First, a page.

Given my role as a brand and brand experience creator I can’t help but be focused on what this means for creative leadership. Once you wrap your head around the requirements it becomes clear that luxury brands will need to think very differently about this. How creative leadership is structured and what skill sets will be required to deliver success. Many brands purport to be a step ahead and already organised to respond to the opportunity of the luxury metaverse. However, in reality when I audit the very best I am struck by the disparate nature of brand expression. Every touchpoint of the brand in most cases feels separate, which means that as a consumer I am not able to experience a seamless brand relationship. To thrive in the metaverse this unified and continuous sense of 'brand self' will be essential.

It’s not surprising that so many brands are failing to create a singularity of experience. If we look at the way most businesses structure their organisations creative leadership tends to be a department with a product focus rather than a universal brief covering product and experience. Technology is often disconnected from creative and therefore not focused enough on the radical customer-centricity required to build data supported seamless brand experiences. And senior leadership in many cases lacks the creative flair for a connected universality of brand vision. All of which makes me question how luxury brands should be structured as organisations ready for the future. Who they recruit and access to inspire customers in a seamless experience of brand?

Creative leadership needs a broader brief, departmental integration and a respect and understanding of the consumer. The challenge today is discovering and developing the talent capable of designing the future. Future success will be in a large part predicated on nurturing creative leaders with a deep understanding of strategy, a mastery of data tools and an ability to inspire emotionally engaging brand experiences with flawless execution. As I stated at the start if Luxury is about leadership, In the Luxury metaverse Creative leadership will be king!

Image credit: Deezen / A. Reisinger
Luxury Briefing


Construct + Fawaz Gruosi

“My pursuit of beauty lies in the desire to seek out the life and poetry of stones through exceptional craftsmanship, freed from convention, allowing the stones to tell their own unexpected stories.” - Fawas Gruosi

Fawaz Gruosi sources precious materials to create sublime jewellery, taking influence from the beauty of nature to create singular and rare pieces of art and ornament. By using invaluable materials such as amber, Gruosi’s work showcases the wonders of the natural world in a refined orchestra of light, form and line. Fawaz Gruosi attributes his artistic attitude to his own roots, a blend of ancient Levantine opulence and Florentine Renaissance richness, complemented by his own passion for both antiques and modern art.

To illustrate the splendour of Fawaz Gruosi’s most recent collections, Construct was commissioned to create three physical catalogues to showcase the Amber, High and Fine collections, as well as digital catalogues of the lines.

For the Amber book, our focus was the rich tone of the natural material. We were fascinated by the possibilities it possessed, and how we could manifest the materiality of amber in new textures and forms. For example, we used two oversized ribbon bookmarks within the book to act like the precious resin inside a tree which is matured to beauty over time.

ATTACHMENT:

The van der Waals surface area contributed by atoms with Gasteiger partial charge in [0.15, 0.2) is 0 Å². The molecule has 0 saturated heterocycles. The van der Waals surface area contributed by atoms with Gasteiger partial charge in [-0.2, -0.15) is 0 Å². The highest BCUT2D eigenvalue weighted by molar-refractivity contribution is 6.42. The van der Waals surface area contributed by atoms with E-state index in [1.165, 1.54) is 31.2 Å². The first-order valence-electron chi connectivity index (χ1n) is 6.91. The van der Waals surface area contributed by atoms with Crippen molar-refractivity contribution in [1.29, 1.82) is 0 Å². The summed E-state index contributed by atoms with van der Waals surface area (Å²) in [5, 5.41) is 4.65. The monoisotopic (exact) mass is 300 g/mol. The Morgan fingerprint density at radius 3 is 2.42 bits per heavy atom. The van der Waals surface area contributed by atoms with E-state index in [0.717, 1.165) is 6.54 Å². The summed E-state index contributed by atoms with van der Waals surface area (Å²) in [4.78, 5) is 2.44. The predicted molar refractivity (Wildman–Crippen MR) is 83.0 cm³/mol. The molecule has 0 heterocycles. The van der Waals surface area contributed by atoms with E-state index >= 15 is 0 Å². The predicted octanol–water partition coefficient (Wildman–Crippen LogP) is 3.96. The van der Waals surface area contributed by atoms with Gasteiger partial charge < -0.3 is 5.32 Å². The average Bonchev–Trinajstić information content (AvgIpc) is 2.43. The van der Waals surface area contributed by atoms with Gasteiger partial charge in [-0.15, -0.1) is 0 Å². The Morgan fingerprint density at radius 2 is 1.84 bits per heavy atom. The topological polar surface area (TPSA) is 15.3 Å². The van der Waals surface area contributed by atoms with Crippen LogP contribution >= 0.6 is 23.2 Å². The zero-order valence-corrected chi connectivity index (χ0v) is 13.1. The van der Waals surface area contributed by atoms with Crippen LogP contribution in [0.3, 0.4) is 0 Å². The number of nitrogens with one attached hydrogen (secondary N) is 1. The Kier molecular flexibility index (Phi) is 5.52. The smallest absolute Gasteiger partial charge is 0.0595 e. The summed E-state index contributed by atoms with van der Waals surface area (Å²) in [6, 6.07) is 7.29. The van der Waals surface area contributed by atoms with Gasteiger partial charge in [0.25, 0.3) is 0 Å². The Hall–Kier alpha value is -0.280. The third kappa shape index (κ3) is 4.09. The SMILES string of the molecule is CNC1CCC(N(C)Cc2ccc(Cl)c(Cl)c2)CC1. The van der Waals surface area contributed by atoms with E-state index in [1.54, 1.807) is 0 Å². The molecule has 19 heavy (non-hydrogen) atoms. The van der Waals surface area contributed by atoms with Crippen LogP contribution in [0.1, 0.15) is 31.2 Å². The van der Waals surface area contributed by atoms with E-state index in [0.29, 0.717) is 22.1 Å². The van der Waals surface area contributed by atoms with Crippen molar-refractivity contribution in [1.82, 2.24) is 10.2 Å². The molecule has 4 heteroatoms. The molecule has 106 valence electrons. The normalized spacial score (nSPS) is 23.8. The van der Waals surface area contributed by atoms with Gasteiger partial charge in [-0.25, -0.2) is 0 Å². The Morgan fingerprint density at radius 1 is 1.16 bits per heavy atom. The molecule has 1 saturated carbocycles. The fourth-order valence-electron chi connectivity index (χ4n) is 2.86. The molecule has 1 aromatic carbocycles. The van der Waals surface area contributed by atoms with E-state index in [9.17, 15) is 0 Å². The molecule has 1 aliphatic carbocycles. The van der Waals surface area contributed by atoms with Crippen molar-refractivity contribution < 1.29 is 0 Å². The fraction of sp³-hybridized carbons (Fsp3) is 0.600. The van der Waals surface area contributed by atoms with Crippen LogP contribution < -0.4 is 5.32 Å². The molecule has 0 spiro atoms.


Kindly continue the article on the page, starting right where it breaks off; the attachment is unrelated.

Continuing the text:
For the High Jewellery collection, we presented a concept that was almost exclusively in black, with a limited palette of black papers, silver Pantone and gloss overlays. This tapped into the psychology of luxury, in which black signifies the ultimate elegance, while providing an elevated canvas for celebrating the shape, form and texture of each piece, treated as its own work of art.

In contrast, the Fine Jewellery collection offered a celebration of colour – a key factor imbued in our concepts for this specific book. We presented the concept in a contemporary editorial format, utilising unique print processes that played with image, colour and material finish to let colour to be the hero.

While the books took different approaches aesthetically, they could be presented together as a complete set, highlighting how all Gruosi pieces, no matter how unique, are connected to the lasting legacy of the brand and the surrounding family of works. We bound the books in materials that connected to each collection through colour, separating them from other catalogues and establishing them as more substantial and long-lasting. To further illustrate this, the art direction took the same consideration and care given to art books through the use of imprints, and included ribbon bookmarks for a subtle yet elevated detail.

Next, the outer packaging. For Amber, we discussed the seductive theatricality of reveal, playing with layers to create a golden gift. We chose sustainable mailer cartons to ship the standard copies, dispatching the rare 100 VIP copies in art crates branded with client identities, creating an enigmatic and unusual conversation piece.

The coloured gems Fawaz Gruosi adores are often juxtaposed, mischievously, with far more humble but no less beautiful or intriguing materials. This exploration of unexpected materials is an essential element of Fawaz Gruosi’s continually evolving aesthetic. He challenges preconceptions of value and preciousness, choosing stones and minerals, bio-organic materials, like coral and amber, as well as high-tech ceramics, purely for their artistic contribution to concept and design, and we wanted this approach and aesthetic ethos to be reflected and respected in the final designs.